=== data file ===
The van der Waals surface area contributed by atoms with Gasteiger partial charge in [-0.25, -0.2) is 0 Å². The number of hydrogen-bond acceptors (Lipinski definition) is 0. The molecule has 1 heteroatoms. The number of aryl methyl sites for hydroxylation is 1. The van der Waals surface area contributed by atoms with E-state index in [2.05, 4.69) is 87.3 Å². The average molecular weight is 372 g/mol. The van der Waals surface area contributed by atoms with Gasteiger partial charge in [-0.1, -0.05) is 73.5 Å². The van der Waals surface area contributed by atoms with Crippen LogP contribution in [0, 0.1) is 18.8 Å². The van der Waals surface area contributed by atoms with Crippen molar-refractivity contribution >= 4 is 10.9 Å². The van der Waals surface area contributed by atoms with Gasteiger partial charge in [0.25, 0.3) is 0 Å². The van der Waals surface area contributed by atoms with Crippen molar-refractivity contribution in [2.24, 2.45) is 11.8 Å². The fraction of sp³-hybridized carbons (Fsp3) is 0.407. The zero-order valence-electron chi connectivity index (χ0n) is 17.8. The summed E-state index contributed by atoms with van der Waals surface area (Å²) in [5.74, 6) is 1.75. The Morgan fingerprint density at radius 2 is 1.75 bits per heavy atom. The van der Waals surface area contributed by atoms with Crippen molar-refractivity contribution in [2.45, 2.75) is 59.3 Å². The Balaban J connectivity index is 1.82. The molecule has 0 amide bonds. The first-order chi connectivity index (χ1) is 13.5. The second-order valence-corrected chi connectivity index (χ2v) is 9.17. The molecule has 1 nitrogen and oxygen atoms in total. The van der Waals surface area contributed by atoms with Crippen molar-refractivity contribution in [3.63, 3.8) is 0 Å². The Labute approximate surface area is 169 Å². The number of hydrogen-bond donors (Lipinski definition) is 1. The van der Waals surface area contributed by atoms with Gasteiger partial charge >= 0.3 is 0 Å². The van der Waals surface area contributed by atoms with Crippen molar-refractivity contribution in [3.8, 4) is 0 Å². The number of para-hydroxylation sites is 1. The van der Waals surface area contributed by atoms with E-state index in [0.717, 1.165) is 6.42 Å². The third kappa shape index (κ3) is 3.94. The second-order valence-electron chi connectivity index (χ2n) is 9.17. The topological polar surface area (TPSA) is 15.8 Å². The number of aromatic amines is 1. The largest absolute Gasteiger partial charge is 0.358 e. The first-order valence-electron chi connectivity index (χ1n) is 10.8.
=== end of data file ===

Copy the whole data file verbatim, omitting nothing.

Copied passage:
The van der Waals surface area contributed by atoms with Gasteiger partial charge in [-0.25, -0.2) is 0 Å². The number of hydrogen-bond acceptors (Lipinski definition) is 0. The molecule has 1 heteroatoms. The number of aryl methyl sites for hydroxylation is 1. The van der Waals surface area contributed by atoms with E-state index in [2.05, 4.69) is 87.3 Å². The average molecular weight is 372 g/mol. The van der Waals surface area contributed by atoms with Gasteiger partial charge in [-0.1, -0.05) is 73.5 Å². The van der Waals surface area contributed by atoms with Crippen LogP contribution in [0, 0.1) is 18.8 Å². The van der Waals surface area contributed by atoms with Crippen molar-refractivity contribution >= 4 is 10.9 Å². The van der Waals surface area contributed by atoms with Gasteiger partial charge in [0.25, 0.3) is 0 Å². The van der Waals surface area contributed by atoms with Crippen molar-refractivity contribution in [2.24, 2.45) is 11.8 Å². The fraction of sp³-hybridized carbons (Fsp3) is 0.407. The zero-order valence-electron chi connectivity index (χ0n) is 17.8. The summed E-state index contributed by atoms with van der Waals surface area (Å²) in [5.74, 6) is 1.75. The Morgan fingerprint density at radius 2 is 1.75 bits per heavy atom. The van der Waals surface area contributed by atoms with Crippen molar-refractivity contribution in [2.45, 2.75) is 59.3 Å². The Balaban J connectivity index is 1.82. The molecule has 0 amide bonds. The first-order chi connectivity index (χ1) is 13.5. The second-order valence-corrected chi connectivity index (χ2v) is 9.17. The molecule has 1 nitrogen and oxygen atoms in total. The van der Waals surface area contributed by atoms with Crippen molar-refractivity contribution in [3.63, 3.8) is 0 Å². The Labute approximate surface area is 169 Å². The number of hydrogen-bond donors (Lipinski definition) is 1. The van der Waals surface area contributed by atoms with Gasteiger partial charge >= 0.3 is 0 Å². The van der Waals surface area contributed by atoms with Crippen molar-refractivity contribution in [3.8, 4) is 0 Å². The number of para-hydroxylation sites is 1. The van der Waals surface area contributed by atoms with E-state index in [0.717, 1.165) is 6.42 Å². The third kappa shape index (κ3) is 3.94. The second-order valence-electron chi connectivity index (χ2n) is 9.17. The topological polar surface area (TPSA) is 15.8 Å². The number of aromatic amines is 1. The largest absolute Gasteiger partial charge is 0.358 e. The first-order valence-electron chi connectivity index (χ1n) is 10.8.